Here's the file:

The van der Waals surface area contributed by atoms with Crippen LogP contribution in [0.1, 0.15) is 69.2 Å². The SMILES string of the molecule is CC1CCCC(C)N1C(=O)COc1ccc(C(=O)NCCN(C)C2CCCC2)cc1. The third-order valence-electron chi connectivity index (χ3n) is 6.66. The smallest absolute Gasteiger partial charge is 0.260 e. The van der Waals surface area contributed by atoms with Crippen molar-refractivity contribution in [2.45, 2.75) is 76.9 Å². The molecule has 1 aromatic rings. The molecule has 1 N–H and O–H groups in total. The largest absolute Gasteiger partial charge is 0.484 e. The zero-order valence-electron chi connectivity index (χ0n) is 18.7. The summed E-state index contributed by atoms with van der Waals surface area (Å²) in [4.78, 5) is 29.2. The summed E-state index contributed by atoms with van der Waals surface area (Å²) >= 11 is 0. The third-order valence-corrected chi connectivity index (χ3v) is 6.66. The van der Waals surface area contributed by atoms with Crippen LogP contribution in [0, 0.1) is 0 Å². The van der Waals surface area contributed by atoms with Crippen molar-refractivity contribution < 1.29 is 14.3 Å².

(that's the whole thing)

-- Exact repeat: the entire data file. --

The van der Waals surface area contributed by atoms with Crippen LogP contribution in [0.1, 0.15) is 69.2 Å². The SMILES string of the molecule is CC1CCCC(C)N1C(=O)COc1ccc(C(=O)NCCN(C)C2CCCC2)cc1. The third-order valence-electron chi connectivity index (χ3n) is 6.66. The smallest absolute Gasteiger partial charge is 0.260 e. The van der Waals surface area contributed by atoms with Crippen molar-refractivity contribution in [2.45, 2.75) is 76.9 Å². The molecule has 1 aromatic rings. The molecule has 1 N–H and O–H groups in total. The largest absolute Gasteiger partial charge is 0.484 e. The zero-order valence-electron chi connectivity index (χ0n) is 18.7. The summed E-state index contributed by atoms with van der Waals surface area (Å²) in [4.78, 5) is 29.2. The summed E-state index contributed by atoms with van der Waals surface area (Å²) >= 11 is 0. The third-order valence-corrected chi connectivity index (χ3v) is 6.66. The van der Waals surface area contributed by atoms with Crippen LogP contribution in [0, 0.1) is 0 Å². The van der Waals surface area contributed by atoms with Crippen molar-refractivity contribution < 1.29 is 14.3 Å².